Rob, I have recently become serious about my eBay and Amazon business, within the past 4 months. It’s been a lot of fun, learning, and even some decent profit 🙂 My question is this….
I have been buying pallets from Walmart through B-stock. I have managed to make a decent profit off of the pallets each time. However, I feel like I am really missing out on some larger margins. I consider it a good month if I make $1000 off of 4 pallets. Through my readings, it seems that there are other product sourcing options where I’d be able to obtain merchandise at a much lower rate. Right now, I pay about $1500 for $12,000 worth of goods. What I make sure I do is run my numbers from the manifest before bidding on the auctions.
My BEST income has come from going to the flea market and buying out people’s stands. Then I put those on Amazon. That’s the kind of buy low-sell high I’d like to find on a consistent basis from an online source. I live on the east coast and was wondering if you had any feedback for me. By day I work in corporate wellness. My schedule is extremely flexible. So it has left me a lot of time to really make this side business work for me. I don’t even know if I asked a real question here or not. Maybe it will start a good conversation, if anything. Also, I’m really enjoying our Facebook group. –Michele
My Answer: Michele…hello, and thank you for emailing, I love these stories! Very motivating for both me and our readers to hear from someone who is in the trenches making it work. The answer to your question lies within your email, in my opinion. Creativity in sourcing.
The best way to source profitable inventory is by thinking outside of the box. Everyone can google specific queries and look for wholesalers and liquidators while product sourcing, but I would challenge our readers to look for sources that aren’t readily available to other eBay and Amazon sellers.
Product Sourcing Outside The Box
Michele, just as within your email, sometimes the misfortune of someone else can be a gold mine for eBay and Amazon sellers. We touched upon this concept and idea in our Facebook Group last week.
Local Liquidations – Watch local for retail stores that are going out of business. When a store decides to close, it’s often a great time to find highly discounted merchandise that can be snapped up for pennies on the dollar. When I use this technique I wait until the final markdown days to start shopping. The best time to purchase merchandise is on the very last day, within the last hour of the liquidation sale. At this time a bulk buyer can go to the store owner and make a “take all offer” for goods that are still remaining. I’ve personally done this and it is not only a great way to buy in bulk, it’s exciting to boot!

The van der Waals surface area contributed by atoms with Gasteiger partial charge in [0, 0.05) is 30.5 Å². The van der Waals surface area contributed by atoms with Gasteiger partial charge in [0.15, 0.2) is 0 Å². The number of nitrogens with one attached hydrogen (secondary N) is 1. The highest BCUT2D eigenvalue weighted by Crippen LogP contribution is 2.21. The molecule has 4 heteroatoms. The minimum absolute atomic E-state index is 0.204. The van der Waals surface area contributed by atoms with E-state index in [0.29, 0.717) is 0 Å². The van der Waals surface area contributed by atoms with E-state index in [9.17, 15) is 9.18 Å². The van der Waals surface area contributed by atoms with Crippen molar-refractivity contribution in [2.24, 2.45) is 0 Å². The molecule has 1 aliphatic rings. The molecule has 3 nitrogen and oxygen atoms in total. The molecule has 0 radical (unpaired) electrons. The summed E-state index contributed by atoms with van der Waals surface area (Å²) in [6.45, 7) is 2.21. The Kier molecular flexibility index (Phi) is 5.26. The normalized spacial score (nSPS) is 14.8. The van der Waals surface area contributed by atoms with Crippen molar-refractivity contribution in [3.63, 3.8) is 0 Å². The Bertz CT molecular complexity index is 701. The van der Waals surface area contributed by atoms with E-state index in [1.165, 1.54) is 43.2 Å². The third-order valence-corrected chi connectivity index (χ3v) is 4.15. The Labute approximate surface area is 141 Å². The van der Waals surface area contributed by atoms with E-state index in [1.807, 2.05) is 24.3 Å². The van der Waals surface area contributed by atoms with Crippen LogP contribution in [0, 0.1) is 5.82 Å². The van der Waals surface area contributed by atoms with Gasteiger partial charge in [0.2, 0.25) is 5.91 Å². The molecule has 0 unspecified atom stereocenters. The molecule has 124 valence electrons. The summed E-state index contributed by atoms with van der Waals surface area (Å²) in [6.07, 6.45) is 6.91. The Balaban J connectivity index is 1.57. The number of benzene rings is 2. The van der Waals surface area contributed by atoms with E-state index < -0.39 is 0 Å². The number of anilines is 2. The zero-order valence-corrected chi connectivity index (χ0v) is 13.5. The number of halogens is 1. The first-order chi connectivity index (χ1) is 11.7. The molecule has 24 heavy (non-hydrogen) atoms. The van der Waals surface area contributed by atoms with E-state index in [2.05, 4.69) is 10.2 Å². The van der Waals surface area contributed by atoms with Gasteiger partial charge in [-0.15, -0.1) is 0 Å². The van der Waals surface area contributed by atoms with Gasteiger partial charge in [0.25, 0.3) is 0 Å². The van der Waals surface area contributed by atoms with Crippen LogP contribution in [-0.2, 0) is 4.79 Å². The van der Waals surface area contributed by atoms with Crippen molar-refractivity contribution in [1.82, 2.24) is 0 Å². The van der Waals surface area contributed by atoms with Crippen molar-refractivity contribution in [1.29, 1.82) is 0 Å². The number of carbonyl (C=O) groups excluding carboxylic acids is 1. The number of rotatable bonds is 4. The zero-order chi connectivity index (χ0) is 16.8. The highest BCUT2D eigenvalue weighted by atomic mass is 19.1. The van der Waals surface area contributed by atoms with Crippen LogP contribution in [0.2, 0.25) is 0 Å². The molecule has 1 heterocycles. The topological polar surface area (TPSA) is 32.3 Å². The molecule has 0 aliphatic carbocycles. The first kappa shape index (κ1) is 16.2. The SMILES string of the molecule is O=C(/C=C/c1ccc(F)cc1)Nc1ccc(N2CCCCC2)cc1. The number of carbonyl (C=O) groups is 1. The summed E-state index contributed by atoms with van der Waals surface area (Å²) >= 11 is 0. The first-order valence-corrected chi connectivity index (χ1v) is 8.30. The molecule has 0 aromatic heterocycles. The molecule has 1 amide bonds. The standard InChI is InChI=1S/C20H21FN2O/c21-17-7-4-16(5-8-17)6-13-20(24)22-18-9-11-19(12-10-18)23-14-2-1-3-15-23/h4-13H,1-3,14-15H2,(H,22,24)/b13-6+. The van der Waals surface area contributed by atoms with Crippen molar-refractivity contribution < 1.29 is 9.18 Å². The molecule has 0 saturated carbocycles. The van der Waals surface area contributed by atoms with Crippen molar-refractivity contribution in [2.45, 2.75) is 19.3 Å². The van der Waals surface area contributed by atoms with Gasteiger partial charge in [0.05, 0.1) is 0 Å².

I remember when Gottschalks closed in Chico; I was there with money in hand, at the very last minute. I ended up buying approximately 450 apparel items at 3% of retail. I told the cashier I wanted everything on the remaining racks. I walked out with a ton of inventory and a smile on my face.
Closeout Investigating – have you ever wanted to be a detective? This product sourcing technique is fun because you literally get to track down closeouts that can make you a fortune on eBay and Amazon. OK, here’s your mission: head off to your local Walmart or Target and make sure to bring a notepad and pen.
Once in the store of our choosing, start your investigation within an area of interest. If you like sporting goods, head over to the sporting goods aisle; if you like home décor, head over to the decor department. Once you’ve found your section, start picking up items from the shelf and begin to write down distribution and manufacturing information. You know, flip the item over and look at the small print. Often, you will find contact information right on retail packaging. It is this information you can take home later and start making phone calls asking for closeout inventories. All distributors and manufacturers will have closeout items that they need to liquidate!
You can also take photos of the contact information found on merchandise packaging instead of writing down notes, whichever is easier for you. I cannot tell you how many SECRET sources of closeouts I’ve found using this method.
There’s foot work involved in the last product sourcing method, but you can also search online for closeouts!
Michele thanks again for emailing. I hope my answers were helpful to you and others reading this post. Sometimes the best way to compete with other sellers on eBay and Amazon simply boils down to not sourcing from the same sources as they are, does this make sense? Unique inventory makes a seller successful. Congrats on profiting from Walmart pallets on B-Stock, but everyone can jump on that wagon.